When people all over the world work together to achieve meaningful goals, it’s important to pause and acknowledge success. Today the global health community deserves a high-five. The World Health Organization released its annual World Malaria Report 2013, and it contains good news. In fact, it heralds one of the major health successes of our lifetime.
The big news is that the fight against malaria has reduced by 50 percent the rate of children dying from the disease, and has saved more than 3.3 million lives since 2000.
These are remarkable achievements that give us reason to believe we can actually end deaths from this preventable and treatable disease in the foreseeable future. U.S. leadership, whose bipartisan support for the fight against malaria has provided half of all global funding.
Malaria is an ancient scourge that has killed millions of people. It has been successfully eliminated from many parts of world, yet it still holds a tight grip in many regions, particularly in sub-Saharan Africa, where 90 percent of malaria deaths occur. An estimated 627,000 people died from malaria in 2012 alone.
A Risk That’s High for Children; A Reward That Benefits All.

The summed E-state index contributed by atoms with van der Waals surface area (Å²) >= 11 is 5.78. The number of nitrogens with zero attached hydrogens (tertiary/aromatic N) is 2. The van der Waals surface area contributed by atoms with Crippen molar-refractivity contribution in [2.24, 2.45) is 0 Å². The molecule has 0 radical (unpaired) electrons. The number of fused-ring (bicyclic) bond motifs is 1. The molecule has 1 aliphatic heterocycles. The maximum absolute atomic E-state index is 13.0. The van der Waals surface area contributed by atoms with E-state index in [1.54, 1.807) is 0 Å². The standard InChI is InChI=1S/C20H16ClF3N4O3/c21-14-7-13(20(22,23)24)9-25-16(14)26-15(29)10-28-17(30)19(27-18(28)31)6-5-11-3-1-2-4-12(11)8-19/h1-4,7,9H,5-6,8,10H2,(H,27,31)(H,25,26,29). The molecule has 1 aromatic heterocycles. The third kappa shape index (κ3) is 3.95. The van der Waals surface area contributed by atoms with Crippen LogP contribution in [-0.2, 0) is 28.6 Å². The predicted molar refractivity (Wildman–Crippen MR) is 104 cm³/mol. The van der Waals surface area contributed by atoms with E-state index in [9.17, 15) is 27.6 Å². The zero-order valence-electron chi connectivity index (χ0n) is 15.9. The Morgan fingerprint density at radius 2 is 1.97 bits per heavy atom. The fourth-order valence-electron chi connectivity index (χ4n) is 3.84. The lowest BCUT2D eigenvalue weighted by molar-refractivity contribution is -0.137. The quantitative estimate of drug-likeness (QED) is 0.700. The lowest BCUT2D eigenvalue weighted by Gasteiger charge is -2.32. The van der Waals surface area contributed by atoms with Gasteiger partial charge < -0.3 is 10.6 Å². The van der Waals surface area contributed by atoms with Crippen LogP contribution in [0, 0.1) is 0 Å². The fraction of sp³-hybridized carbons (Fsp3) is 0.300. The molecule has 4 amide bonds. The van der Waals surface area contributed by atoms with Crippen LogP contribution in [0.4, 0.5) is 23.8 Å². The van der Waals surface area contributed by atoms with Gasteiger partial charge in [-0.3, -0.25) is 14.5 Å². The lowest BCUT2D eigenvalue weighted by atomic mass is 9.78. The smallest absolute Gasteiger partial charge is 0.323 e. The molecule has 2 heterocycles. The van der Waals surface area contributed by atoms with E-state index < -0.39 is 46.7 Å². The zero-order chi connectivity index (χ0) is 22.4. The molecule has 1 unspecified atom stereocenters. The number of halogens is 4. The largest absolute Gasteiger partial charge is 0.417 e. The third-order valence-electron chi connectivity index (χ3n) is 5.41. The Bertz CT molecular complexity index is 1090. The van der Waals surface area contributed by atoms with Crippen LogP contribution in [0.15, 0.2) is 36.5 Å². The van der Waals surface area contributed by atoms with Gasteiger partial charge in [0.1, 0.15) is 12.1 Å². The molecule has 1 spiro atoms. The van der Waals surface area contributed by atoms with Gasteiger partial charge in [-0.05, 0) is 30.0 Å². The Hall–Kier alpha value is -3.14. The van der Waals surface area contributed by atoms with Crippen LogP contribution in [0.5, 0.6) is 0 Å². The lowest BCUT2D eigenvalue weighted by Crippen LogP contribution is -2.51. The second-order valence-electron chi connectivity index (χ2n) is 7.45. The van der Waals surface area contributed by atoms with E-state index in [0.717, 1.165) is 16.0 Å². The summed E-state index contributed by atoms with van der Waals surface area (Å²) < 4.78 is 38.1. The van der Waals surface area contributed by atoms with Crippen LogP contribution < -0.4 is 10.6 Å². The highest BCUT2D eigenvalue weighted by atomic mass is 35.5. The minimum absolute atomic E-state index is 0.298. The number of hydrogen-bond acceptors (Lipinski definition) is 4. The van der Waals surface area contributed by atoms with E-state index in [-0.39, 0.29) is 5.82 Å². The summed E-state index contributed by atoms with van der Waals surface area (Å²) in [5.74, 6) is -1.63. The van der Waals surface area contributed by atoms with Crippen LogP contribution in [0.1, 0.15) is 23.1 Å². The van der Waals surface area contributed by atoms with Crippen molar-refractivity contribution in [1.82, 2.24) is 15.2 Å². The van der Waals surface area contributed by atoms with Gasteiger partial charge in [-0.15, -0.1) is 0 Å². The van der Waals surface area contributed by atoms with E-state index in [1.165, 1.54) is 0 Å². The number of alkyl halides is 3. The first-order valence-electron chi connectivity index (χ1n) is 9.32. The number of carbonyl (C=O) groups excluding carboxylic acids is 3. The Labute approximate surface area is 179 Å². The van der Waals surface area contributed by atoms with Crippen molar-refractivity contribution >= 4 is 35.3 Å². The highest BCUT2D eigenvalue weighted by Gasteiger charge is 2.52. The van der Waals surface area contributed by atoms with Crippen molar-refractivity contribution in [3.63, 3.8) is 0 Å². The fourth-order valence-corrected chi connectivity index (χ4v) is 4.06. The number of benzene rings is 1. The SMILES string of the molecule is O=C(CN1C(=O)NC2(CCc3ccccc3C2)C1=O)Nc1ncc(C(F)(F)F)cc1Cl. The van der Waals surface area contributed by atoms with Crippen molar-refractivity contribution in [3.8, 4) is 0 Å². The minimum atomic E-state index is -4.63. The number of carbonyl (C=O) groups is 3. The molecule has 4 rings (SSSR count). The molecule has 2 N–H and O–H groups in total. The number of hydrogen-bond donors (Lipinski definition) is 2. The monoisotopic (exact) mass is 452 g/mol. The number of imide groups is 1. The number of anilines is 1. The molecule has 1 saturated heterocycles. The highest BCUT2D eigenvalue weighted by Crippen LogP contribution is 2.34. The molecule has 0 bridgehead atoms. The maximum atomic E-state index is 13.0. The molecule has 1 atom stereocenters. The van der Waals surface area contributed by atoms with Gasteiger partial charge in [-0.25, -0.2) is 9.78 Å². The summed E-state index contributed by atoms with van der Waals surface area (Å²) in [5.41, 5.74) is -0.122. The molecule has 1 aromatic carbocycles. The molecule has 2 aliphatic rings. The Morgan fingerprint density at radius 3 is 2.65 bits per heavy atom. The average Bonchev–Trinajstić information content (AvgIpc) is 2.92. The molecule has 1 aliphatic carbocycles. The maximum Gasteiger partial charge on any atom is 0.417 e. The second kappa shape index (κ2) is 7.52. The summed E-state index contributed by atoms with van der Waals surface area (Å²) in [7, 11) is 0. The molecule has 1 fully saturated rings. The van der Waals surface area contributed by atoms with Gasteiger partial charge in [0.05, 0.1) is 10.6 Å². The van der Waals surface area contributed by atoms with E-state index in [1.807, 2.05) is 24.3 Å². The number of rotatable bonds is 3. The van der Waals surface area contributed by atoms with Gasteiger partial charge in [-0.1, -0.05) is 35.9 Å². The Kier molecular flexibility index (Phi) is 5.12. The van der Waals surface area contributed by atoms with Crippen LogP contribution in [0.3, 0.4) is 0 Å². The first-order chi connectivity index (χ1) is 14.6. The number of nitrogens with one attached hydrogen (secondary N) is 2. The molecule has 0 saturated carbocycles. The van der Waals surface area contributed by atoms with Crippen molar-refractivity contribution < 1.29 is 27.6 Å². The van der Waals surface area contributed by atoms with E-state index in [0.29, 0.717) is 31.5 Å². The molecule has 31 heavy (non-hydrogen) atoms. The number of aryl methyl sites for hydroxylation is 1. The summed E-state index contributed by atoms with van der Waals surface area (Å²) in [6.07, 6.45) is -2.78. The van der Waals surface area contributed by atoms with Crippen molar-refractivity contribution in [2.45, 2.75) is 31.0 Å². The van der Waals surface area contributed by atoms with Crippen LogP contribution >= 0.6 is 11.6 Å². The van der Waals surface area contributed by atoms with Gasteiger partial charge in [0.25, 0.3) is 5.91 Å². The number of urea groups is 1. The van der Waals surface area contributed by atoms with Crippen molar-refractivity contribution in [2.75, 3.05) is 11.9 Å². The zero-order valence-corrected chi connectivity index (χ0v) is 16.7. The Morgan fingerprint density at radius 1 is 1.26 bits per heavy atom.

Children are far more susceptible to the ravages of malaria than adults, with 77 percent of all malaria deaths occurring in children under five years of age. Progress in averting malaria deaths means that more children are surviving into their childhoods. The report shows that 2012 was the first time that the milestone of fewer than 500,000 children dying from malaria was achieved. This is still far too high, but it is remarkable progress. Imagine the joy of saving one child’s life. Now feel the joy of knowing that our collective efforts are saving hundreds of thousands of lives annually.
The benefits of investing in malaria deliver well beyond this precious human capital. Malaria interventions also deliver critical economic value. Adults can go to work as a result of not falling sick or not having to take care of a sick child. As malaria cases and deaths are averted, we not only help families thrive but we also add billions of dollars in cost savings that nations can now use in other ways.
It is estimated that more than $13 is saved for each malaria case averted, and that society earns more than $40,000 in economic benefit when a single malaria death is averted. That is a serious return on investment for the cost of an affordable long-lasting mosquito net or a highly effective dose of medication.
What do these numbers mean for the over 3 billion people who live every day under the threat of malaria? They mean far fewer funerals for children. They mean women can bear fewer children because they are more confident of their children’s survival. And they mean that hospital beds once reserved for malaria patients can now be used to accommodate and more successfully treat other illnesses.
Read more: Huffington Post